The dawn of photography in Guadalajara

los albores de la fotografia en guadalajaraThe capital of Alcarria lived, during the second half of the 19th century, a certain cultural and scientific splendor as a result of the establishment and consolidation in the city of various centers that stimulate knowledge and science, such as the Superior Academy of Military Engineers and the annexed Aerostation Park , the Normal School of Teaching and the Institute of Secondary Education, in whose shadow many other associations of free thought and recreation were born, such as the Peña, the Ateneo Caracense, or the Obrero. It is significant that in 1922, when the Academy of Historical Research was founded, a Photography Section was included, which was left in charge of Francisco GOÑI and Enrique DIGES.
Perhaps we could consider that date, 1922, as the end of a first period of photography in Guadalajara, that of the pioneers.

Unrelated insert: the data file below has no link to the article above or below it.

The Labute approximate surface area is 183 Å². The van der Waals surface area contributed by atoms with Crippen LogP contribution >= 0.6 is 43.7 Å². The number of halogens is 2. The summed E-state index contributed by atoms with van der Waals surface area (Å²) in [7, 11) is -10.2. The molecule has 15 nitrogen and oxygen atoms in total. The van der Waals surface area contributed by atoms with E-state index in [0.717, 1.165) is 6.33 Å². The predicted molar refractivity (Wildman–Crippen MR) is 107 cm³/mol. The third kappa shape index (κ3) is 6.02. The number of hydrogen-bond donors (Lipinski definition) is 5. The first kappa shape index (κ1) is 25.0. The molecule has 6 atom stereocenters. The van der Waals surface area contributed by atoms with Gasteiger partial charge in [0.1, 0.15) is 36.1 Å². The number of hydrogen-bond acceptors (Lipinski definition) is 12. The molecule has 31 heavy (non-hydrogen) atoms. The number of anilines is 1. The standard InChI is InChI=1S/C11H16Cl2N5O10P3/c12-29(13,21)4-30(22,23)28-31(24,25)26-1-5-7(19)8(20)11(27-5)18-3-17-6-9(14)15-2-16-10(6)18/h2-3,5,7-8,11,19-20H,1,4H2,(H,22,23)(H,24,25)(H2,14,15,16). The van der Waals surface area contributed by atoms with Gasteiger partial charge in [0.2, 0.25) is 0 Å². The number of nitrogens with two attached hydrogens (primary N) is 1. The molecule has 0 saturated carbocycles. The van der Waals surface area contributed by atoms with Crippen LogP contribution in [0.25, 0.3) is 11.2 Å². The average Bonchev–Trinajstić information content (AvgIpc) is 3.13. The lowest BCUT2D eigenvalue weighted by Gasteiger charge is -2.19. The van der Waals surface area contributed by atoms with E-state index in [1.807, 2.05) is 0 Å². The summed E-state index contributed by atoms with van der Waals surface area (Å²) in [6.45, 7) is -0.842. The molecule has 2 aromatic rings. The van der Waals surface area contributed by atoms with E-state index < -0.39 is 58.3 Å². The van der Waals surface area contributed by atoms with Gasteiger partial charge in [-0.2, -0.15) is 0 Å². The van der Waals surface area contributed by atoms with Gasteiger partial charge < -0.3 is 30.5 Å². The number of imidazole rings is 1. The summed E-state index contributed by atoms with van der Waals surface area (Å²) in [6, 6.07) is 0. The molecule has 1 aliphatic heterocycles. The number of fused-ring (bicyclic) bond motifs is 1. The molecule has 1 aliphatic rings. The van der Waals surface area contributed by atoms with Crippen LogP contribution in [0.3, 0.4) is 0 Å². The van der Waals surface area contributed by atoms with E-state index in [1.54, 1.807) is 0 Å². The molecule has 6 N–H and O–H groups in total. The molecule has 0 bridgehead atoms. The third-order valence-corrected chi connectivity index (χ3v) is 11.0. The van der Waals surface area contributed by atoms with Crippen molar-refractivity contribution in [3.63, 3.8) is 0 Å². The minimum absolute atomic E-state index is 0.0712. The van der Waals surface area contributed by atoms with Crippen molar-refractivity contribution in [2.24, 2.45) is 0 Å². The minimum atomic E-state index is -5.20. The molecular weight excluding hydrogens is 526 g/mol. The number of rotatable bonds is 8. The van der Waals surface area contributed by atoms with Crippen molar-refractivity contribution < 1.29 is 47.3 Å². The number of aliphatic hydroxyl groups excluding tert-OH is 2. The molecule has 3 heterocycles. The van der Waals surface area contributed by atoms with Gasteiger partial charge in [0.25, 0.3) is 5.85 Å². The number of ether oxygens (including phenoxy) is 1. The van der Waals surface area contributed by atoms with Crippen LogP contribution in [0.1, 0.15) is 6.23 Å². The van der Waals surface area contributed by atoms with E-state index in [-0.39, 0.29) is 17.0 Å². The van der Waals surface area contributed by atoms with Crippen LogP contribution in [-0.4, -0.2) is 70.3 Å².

As always, the proximity to Madrid was an immediate influence in those initial moments; first with the visit and sporadic work of foreign photographers, such as the British Charles CLIFFORD (c.1855-1856), or French jean laurent (1870). Second, with the occasional presence of commercial photographers such as Ramon SAEZ (1853), Amador CUESTA, either Florencio Navarro who would settle in Guadalajara from 1883, occupying the office that Francisco EYRÉ and Vicente VÁZQUEZ had opened in 1864, at number 44 Calle Mayor. NAVARRO and his Successors of Navarro would be followed by many others who tried to break through in Guadalajara. We should mention, among others, Manuel ARIZA (since 1897), Francisco MARÍ(1906), ANGEL ARQUER (1912) or, the already cited Francisco GONI (1918), dedicated more to press photography. But the true engine of photography in Guadalajara will be the Photographic Service. This body linked to the Military Aerostation, in addition to attending to its own military interests, functioned as a true school for photographers, later incorporated into civil society. Professionals as prestigious and creative as JOSE ORTIZ ECHAGUE, Eduardo SUSANNA, or José REYES RUIZ, all of them members of the pictorialist currents. The latter would open, in 1925, his own cabinet on Román Atienza street, still in operation today. The material used then by Mr. José REYES (camera, enlargers, furniture and lighting system), and which served to immortalize the image of several generations, today is used to reproduce an ideal photographic study from the first quarter of the 20th century. Finally, this fleeting review of the dawn of photography in Guadalajara should not forget those fans who, with their heavy machines, toured the province capturing its landscapes, types, customs, and wealth of heritage. From Santiago MARTÍNEZ PALACIOS (1884), to Tomás CAMARILLO, through Jacinto ABÓS (1910), or the architect Antonio VÁZQUEZ FIGUEROA (1907).

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